As Iran’s government struggles to contain a major downward swing in the national currency, the rial, hundreds of millions of contraband dollars and euros have been confiscated from exchange offices, a senior police official announced April 19.
“After the government set a single rate for foreign currencies, 200 police task forces were deployed and more than 160 million and 200 million illegal dollars and euros respectively have been discovered and confiscated, so far,” the country’s Deputy Chief of Police, the Islamic Revolutionary Guards Corps (IRGC) General Eskandar Momeni told the government’s official news agency, IRNA.
In an attempt to control the free fall of the rial, the Rouhani administration announced an imposed rate of 42,000 rials to the U.S. dollar April 10. In addition to other protective measures, the government set strict limits on the activity of exchange bureaus and announced that any individual carrying more than 10,000 euros (roughly $12.5 thousand) would be prosecuted.
“The major assignment of police forces in the new Iranian year (which began March 21) is to confront those who are involved in exchanging illegal and contraband foreign currencies on the black market,” said General Momeni.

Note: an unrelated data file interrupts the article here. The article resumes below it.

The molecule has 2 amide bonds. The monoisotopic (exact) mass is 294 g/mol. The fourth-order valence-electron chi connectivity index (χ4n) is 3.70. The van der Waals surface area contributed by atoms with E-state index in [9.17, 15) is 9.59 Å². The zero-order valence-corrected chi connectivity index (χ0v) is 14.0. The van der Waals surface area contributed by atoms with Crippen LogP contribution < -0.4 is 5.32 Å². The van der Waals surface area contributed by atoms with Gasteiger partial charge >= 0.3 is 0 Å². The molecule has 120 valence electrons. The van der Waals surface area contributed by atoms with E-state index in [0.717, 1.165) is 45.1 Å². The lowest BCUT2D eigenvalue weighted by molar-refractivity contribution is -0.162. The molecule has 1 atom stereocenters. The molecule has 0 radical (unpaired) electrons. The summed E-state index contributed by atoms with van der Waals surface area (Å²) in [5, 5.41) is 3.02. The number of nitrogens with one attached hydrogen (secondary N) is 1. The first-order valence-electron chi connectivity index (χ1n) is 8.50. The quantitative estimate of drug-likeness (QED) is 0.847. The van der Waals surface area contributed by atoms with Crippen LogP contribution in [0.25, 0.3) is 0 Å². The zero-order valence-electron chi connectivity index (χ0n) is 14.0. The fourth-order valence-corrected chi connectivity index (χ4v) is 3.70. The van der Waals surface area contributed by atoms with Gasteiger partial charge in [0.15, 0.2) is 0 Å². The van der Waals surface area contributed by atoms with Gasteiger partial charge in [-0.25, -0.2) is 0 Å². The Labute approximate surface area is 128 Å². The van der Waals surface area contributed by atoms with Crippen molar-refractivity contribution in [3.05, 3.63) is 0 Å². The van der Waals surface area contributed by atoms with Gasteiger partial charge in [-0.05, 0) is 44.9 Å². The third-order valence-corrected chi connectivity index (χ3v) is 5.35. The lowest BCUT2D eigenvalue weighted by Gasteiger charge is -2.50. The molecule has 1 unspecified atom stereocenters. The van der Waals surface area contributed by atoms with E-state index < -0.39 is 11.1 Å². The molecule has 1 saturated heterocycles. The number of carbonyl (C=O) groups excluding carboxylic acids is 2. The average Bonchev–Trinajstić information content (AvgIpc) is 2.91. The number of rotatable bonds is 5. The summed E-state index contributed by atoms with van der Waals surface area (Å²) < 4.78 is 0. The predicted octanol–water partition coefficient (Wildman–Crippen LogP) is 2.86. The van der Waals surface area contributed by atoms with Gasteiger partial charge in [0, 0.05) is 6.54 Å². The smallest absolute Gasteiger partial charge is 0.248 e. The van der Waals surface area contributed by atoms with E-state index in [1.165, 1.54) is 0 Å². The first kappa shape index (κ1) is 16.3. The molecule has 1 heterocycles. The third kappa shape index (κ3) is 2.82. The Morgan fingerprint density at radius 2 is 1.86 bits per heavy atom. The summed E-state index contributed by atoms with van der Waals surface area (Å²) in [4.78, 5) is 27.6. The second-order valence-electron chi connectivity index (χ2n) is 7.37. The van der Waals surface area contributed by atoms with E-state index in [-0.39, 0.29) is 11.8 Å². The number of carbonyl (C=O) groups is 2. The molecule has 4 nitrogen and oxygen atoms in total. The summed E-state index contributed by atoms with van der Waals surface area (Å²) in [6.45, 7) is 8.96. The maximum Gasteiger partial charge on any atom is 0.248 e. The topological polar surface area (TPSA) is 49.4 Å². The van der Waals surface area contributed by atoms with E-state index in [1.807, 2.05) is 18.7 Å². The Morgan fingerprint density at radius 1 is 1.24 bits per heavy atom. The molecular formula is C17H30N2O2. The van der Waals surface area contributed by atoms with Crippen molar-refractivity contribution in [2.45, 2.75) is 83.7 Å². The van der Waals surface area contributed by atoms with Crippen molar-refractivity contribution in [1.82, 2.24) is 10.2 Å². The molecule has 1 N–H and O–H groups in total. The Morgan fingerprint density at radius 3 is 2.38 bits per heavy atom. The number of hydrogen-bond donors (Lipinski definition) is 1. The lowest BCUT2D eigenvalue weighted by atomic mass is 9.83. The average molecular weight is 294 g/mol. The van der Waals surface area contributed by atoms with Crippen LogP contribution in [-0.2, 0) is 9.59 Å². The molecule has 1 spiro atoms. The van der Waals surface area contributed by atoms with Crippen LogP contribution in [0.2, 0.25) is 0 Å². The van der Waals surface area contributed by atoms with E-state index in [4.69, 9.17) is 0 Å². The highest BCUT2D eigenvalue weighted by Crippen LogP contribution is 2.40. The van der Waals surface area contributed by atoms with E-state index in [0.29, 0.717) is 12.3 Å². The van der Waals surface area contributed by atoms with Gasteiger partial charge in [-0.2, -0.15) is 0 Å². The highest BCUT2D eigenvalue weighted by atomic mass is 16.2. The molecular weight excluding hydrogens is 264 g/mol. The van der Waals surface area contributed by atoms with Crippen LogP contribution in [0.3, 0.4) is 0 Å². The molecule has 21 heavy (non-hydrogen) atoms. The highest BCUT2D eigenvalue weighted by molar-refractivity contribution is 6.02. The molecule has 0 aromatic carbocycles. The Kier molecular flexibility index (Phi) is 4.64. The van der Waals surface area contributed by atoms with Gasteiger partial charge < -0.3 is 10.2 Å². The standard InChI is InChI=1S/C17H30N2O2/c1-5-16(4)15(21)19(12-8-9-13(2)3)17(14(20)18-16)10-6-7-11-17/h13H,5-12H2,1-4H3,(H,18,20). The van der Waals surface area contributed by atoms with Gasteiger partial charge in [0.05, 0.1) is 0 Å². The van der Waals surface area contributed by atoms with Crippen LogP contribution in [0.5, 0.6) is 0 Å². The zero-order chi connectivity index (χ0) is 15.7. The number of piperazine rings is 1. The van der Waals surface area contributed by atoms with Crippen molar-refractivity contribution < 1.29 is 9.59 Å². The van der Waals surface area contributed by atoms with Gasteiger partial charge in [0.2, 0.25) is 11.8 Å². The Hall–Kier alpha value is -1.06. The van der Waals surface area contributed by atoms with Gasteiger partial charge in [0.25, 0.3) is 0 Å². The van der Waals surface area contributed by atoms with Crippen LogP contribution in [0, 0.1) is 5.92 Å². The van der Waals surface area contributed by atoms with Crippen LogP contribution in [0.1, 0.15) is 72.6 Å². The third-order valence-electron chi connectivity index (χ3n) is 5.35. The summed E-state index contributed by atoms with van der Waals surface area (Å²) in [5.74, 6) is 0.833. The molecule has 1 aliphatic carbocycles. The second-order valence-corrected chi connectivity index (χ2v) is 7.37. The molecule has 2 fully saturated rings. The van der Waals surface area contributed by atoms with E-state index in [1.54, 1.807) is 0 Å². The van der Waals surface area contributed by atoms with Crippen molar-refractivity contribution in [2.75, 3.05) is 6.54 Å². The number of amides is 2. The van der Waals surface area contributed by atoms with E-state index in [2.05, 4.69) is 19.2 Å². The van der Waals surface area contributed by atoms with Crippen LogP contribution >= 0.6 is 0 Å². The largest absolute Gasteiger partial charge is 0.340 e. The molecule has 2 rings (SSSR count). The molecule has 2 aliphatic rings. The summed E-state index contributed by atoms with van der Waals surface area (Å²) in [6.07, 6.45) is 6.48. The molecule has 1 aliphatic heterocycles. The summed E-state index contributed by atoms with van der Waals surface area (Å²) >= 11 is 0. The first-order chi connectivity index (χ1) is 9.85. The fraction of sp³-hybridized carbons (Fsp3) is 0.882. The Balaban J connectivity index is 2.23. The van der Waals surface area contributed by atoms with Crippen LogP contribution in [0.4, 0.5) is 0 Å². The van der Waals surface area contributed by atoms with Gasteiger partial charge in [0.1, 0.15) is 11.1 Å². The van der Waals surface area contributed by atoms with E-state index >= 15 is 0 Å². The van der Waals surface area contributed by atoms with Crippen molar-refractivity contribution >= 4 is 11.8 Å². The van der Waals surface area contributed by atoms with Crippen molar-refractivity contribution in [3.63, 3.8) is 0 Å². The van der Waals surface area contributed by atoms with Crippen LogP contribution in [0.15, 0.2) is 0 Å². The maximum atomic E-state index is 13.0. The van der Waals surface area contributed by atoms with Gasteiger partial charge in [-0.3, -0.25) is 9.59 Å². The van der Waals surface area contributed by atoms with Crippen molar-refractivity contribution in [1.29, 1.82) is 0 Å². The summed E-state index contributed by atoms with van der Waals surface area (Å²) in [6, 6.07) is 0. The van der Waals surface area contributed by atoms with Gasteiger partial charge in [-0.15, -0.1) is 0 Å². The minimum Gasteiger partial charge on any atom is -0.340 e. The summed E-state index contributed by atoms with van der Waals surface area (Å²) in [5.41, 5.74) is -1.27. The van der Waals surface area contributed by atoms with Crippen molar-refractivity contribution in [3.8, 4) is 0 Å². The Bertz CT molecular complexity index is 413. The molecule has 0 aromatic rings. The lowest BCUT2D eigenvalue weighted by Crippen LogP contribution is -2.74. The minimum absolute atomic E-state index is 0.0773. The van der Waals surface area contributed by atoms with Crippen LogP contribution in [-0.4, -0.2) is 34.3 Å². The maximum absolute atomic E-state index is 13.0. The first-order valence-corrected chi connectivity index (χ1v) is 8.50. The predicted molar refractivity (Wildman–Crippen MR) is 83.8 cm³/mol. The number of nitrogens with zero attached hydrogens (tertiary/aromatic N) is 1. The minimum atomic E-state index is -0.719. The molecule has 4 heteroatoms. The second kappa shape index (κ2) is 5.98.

Momeni reported that 112 currency smugglers and sellers of contraband currency have so far been arrested, fifty exchange bureaus shut down, and 100 more cautioned.
Rouhani’s government has issued a 16-point plan for controlling the chaos in Iran’s forex markets, but economists are dubious about how effective the plan will be.
Paris-based economist Fereidoun Khavand has described the new policy of imposed unification of exchange rates as a “very dangerous game.”
“The reasons behind the disruption of Iran’s exchange market are mainly the confrontational foreign policy of the Islamic Republic, uncertainty about the future of the Joint Comprehensive Plan of Action (JCPOA), and its probable abrogation by President Donald Trump’s administration,” Khavand said in an interview with Radio Farda, referring to Tehran’s nuclear deal with world powers.
Meanwhile, Supreme Leader Ayatollah Ali Khamenei blames “foreign intelligence services” for almost all crises erupting in Iran, and told top intelligence officials April 18 that “The footprints of foreigners and their intelligence services were obvious in the recent chaos in Iran’s currency market.”
Rouhani’s administration has encouraged government bodies and firms linked to the state to increase their use of the euro at the expense of the dollar.